Monday, August 02, 2004

I've moved. The blog moved.

The new blog address is http://11d.typepad.com/blog/.


Thursday, July 29, 2004

Waist High Boxes

Apt. 11D is nearly boxed up. Just have my desk and few dirty dishes to go. The movers arrive at 8:00 am to relocate us to Piermont Ave next to the tracks.

Everybody is doing fine, though Ian nearly lost it when he saw his trains sealed tightly in a box. Steve's hernia is under control, but 112 lb. me has to be the muscles around here. I'm feeling very GI Jane.

Well, time to box up the iBook. Thanks to all for coming back to check on things during my absence. I'll be back next week to tell tales of getting interviewed by two major newspapers about blogging (and my incompetance at giving good soundbite), my new neighbors with Nascar flags waving proudly on their front porch (welcome Red America), and more BS that is my blog.


Sunday, July 25, 2004


I am interrupting my blogging break, because I am unable to contain myself. I have been skimming the blog posts at Convention Bloggers, and I am so juiced up.

I know that for others the participation of bloggers at the convention is all about old media v. new media. Blogs as a battering ram smashing the old decrepit system of print and TV media. Bloggers are exposing old media biases and providing a new, younger style of reporting. And leaping tall buildings in a single bound.

For more, read Patrick Belton and Dan Drezner.

What has gotten me to abandon boxing up my kitchen is the thrill of the bloggers witnessing and participating in this political ritual.

From Kicking Ass:
I hope you'll forgive the boundless enthusiasm of someone who grew up watching political conventions on television and is now finally attending his first one. This really is a dream come true for me, and when I stepped on the floor of the Fleet Center this afternoon and saw the setup, I was honestly giddy.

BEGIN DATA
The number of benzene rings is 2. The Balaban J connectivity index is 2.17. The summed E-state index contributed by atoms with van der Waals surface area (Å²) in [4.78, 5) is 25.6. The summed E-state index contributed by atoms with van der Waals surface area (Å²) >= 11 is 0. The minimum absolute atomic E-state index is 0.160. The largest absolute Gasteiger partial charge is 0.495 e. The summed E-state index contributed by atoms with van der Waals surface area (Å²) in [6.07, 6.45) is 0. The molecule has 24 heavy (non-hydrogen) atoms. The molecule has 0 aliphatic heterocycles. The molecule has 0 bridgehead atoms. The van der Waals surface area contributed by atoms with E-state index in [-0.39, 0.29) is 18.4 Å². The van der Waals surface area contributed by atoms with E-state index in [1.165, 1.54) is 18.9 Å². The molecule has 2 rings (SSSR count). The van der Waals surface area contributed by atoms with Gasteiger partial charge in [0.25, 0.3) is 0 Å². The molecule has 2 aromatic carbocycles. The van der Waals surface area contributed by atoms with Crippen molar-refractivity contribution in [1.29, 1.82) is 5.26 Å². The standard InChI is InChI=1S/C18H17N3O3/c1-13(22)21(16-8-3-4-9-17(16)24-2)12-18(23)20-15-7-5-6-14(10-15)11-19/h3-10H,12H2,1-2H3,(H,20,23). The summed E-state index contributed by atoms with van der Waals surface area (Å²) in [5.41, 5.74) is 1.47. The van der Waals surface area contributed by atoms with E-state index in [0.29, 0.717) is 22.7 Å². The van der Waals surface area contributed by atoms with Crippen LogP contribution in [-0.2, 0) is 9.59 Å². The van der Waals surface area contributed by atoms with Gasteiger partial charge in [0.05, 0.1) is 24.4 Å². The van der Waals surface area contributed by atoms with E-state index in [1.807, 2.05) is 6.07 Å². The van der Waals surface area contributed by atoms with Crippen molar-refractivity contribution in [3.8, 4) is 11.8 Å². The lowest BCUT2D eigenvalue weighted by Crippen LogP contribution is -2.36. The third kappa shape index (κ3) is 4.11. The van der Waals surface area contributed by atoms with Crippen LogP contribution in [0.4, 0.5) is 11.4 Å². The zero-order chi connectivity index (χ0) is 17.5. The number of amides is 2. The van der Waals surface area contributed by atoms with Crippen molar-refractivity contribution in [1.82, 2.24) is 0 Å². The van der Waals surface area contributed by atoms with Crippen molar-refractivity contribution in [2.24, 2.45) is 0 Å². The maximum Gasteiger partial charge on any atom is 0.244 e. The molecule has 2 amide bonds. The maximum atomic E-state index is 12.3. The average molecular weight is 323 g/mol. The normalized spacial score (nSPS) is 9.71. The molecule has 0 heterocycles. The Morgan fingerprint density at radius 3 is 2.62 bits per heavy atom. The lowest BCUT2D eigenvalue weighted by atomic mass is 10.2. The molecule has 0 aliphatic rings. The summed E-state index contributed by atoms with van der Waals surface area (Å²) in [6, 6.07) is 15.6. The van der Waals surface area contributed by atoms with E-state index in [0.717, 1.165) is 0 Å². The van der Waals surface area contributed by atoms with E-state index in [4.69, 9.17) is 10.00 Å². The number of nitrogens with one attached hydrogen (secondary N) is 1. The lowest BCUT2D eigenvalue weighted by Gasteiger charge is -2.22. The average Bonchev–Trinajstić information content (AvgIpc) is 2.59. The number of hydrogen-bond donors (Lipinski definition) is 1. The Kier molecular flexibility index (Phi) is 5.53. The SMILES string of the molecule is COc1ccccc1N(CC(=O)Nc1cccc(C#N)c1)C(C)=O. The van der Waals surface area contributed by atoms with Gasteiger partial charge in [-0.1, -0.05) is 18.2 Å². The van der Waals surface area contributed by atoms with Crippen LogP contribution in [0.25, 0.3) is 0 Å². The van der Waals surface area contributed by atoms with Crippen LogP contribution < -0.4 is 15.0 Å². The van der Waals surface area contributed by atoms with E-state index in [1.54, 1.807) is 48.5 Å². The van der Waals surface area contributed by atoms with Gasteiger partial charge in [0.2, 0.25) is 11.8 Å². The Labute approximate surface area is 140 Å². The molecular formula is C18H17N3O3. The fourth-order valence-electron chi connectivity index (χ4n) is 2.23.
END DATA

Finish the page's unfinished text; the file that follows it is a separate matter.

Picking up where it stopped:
From Talkleft:
We're here! It's amazing. Beyond amazing. This may be the coolest thing we've done in years. We're running around like a maniac, so here's a brief recap....starting with the plane ride... So, a few minutes after we sat down in our seat, Colorado's Governor Owens boarded and sat a few rows behind us. (Yes, coach for both of us today.) What on earth is he doing attending the Democratic Convention? Well...of course we asked him.

Their joy is contagious. They are participating in politics, and their readers are vicariously sitting in the nosebleed section along with them. These posts reveal not objective, jaded observers, but enthusiastic actors. Makes me wish that I was there.

Blogs themselves might not be democratic, but blogs are good for democracy.


Wednesday, July 14, 2004

Going, Going, Gone

Why am I being so sentimental
about moving? I have left other apartments without a tear. I guess it's
because we passed so many milestones here in our seven years in Apt. 11D.
Two dissertations and two kids happened here. There are pencil lines marking
the kids' growth on the back of door. We won't be able to pack up that into
a box to our new home.

I would like to write more. But truthfully the sh*t is really hitting
the fan here. Steve, who's timing couldn't be better, suddenly got a hernia
that is going to need immediate surgery. Chase bank is not clearly an important
check fast enough. Sensing all the stress, the kids are acting out by suddenly
crying and spazzing out. Both of our work commitments suddenly got a bit
more crazy. There are last minute attempts to sell an old fish tank and
illegal washing machine. There's no time to be sentimental anymore.

I'll be back in two or three weeks with a link to a new blog and a clearer head. See you then. Take care.

From an article in St. Paul's Pioneer Press:

Clancy Ratliff, a student of rhetoric and feminist studies, is studying the Web logs of mothers for her doctoral dissertation at the University of Minnesota. Ratliff said she got to thinking about how Web logs that discuss the Iraq war and the upcoming U.S. presidential election — often written by men — get as many as tens of thousands hits a day, but that the Internet audience is not as wide for the women who write online about politics in a more personal, everyday-life kind of way, such as parental leave policies of corporations.